Kalbitor is a brand-name prescription medication. It’s FDA-approved for the acute treatment of hereditary angioedema (HAE) attacks. “Acute” means the drug is used to treat attacks immediately. Kalbitor is approved for use in adults as well as children ages 12 years and older.

HAE is a rare condition that causes periods of sudden and severe swelling deep in your skin or other tissues. These periods are known as attacks. HAE is typically inherited (passed down genetically through families).

Drug details

Kalbitor contains the active drug ecallantide and belongs to the drug class known as plasma kallikrein inhibitors. (A drug class is a group of medications that have similar effects or uses.)

Kalbitor comes as a liquid solution in single-dose vials. The drug is given by a healthcare professional as a subcutaneous injection (an injection just under your skin). You’ll receive Kalbitor only to treat an attack of HAE. The drug is not approved to help prevent HAE attacks.

Kalbitor is available in one strength: 10 milligrams (mg) per 1 milliliter (mL).

Effectiveness

For information about the effectiveness of Kalbitor, see the “Kalbitor uses” section below.

Kalbitor’s active drug is a protein called ecallantide. Because ecallantide is a protein, Kalbitor is considered to be a biologic medication. And it’s available only as a brand-name biologic drug.

Biologic drugs don’t have generic forms. Instead, they may have approved biosimilar forms. However, Kalbitor doesn’t have an approved biosimilar.

Biosimilar drugs are similar to brand-name biologics (their parent drug). But unlike generics, which are made from chemicals, biosimilars aren’t exact copies of their parent drug. This is because they’re made from live sources, and this process creates small differences.

That said, approved biosimilars are considered as safe and effective as their parent biologic. Biosimilars are also often less expensive than their parent drug.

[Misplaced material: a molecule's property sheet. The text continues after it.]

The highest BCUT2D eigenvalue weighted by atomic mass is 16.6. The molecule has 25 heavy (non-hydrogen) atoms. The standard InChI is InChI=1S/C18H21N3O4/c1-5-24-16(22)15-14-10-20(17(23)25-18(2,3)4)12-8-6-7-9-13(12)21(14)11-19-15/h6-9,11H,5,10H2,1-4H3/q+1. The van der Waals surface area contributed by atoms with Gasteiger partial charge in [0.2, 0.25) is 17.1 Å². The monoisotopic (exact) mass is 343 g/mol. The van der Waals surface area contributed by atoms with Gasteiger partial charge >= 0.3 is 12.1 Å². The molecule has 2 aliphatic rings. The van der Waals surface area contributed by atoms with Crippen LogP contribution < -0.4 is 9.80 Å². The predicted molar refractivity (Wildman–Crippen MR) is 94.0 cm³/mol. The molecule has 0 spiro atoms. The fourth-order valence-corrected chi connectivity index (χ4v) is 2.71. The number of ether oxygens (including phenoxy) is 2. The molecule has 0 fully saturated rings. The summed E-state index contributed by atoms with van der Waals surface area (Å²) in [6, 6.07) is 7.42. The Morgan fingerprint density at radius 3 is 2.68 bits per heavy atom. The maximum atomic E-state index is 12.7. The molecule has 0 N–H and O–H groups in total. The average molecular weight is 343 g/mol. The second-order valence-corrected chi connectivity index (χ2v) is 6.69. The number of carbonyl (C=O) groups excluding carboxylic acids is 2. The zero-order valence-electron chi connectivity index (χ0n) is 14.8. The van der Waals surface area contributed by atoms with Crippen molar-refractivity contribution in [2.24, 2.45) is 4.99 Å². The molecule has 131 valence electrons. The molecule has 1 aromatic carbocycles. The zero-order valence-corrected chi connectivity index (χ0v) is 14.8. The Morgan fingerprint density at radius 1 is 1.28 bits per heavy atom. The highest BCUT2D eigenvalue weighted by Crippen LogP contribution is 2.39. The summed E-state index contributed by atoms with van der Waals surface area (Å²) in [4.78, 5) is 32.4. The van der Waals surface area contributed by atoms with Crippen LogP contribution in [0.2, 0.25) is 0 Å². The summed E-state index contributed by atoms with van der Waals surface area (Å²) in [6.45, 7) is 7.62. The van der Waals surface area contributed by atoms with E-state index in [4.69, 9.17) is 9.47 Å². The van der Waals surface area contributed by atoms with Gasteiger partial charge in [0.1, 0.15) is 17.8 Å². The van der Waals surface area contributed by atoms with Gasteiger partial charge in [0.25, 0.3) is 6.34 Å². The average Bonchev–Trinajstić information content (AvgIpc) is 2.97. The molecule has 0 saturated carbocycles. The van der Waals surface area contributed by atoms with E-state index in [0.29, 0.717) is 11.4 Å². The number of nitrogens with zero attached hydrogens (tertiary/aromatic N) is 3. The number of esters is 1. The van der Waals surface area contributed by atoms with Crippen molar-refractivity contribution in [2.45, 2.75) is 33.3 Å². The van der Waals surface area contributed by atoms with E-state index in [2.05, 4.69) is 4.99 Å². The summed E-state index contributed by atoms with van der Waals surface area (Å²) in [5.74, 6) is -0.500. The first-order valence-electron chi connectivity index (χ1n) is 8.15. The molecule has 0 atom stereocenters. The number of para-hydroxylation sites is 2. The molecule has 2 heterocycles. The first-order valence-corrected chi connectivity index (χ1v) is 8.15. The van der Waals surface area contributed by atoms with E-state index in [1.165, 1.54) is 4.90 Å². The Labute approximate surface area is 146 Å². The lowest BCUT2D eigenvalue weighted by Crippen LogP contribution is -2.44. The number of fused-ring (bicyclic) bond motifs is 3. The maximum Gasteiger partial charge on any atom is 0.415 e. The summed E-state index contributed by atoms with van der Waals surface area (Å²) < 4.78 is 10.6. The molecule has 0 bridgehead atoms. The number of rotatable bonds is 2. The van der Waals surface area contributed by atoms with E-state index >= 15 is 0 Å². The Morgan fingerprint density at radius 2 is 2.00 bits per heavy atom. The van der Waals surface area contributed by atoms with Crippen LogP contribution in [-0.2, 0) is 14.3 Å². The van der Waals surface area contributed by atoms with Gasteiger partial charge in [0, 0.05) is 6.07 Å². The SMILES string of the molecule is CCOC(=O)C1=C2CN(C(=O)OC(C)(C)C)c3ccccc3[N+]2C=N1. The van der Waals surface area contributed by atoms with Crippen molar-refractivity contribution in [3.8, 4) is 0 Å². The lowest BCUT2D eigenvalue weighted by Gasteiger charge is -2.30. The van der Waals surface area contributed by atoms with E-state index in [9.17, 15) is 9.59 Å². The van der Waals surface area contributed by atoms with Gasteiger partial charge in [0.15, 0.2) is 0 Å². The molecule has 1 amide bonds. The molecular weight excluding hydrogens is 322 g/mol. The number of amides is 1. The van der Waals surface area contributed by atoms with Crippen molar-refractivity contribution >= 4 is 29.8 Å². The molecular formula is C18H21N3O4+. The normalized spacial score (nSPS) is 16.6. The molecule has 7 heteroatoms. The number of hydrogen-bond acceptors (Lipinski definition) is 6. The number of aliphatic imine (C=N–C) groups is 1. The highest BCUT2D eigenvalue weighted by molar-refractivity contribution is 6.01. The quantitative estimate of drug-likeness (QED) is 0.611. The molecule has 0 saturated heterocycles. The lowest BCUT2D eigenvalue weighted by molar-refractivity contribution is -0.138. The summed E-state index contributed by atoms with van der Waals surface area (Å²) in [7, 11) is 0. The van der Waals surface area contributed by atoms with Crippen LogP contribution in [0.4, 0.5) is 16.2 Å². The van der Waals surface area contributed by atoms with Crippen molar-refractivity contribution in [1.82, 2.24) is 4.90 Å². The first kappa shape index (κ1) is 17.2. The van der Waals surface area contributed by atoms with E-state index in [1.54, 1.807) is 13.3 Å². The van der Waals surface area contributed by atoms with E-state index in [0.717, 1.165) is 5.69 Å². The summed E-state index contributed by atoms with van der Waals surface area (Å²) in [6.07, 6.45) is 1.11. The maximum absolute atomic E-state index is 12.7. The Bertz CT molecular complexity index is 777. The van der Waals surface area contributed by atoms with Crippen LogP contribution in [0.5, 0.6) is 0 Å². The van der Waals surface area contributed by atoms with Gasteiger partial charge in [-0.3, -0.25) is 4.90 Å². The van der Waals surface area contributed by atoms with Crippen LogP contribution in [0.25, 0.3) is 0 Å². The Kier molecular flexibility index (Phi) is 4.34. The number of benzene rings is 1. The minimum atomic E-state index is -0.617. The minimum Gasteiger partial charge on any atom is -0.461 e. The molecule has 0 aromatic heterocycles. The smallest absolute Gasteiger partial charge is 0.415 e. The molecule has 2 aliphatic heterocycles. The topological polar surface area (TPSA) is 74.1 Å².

As with all medications, the cost of Kalbitor can vary. To find current prices for Kalbitor in your area, check out WellRx.com.

The cost you find on WellRx.com is what you may pay without insurance. The actual price you’ll pay depends on your insurance plan, your location, and the specialty pharmacy you use.

It’s important to note that you’ll have to get Kalbitor through a specialty pharmacy, which will send the drug to a healthcare facility or healthcare professional on your behalf. A specialty pharmacy is authorized to carry specialty medications. These are drugs that may be expensive or may require help from healthcare professionals to be used safely and effectively. In some cases, you may get the drug directly from the healthcare facility or healthcare professional.

Before approving coverage for Kalbitor, your insurance company may require you to get prior authorization. This means that your doctor and insurance company will need to communicate about your prescription before the insurance company will cover the drug. The insurance company will review the prior authorization request and decide if the drug will be covered.

If you’re not sure if you’ll need to get prior authorization for Kalbitor, contact your insurance company.

Financial and insurance assistance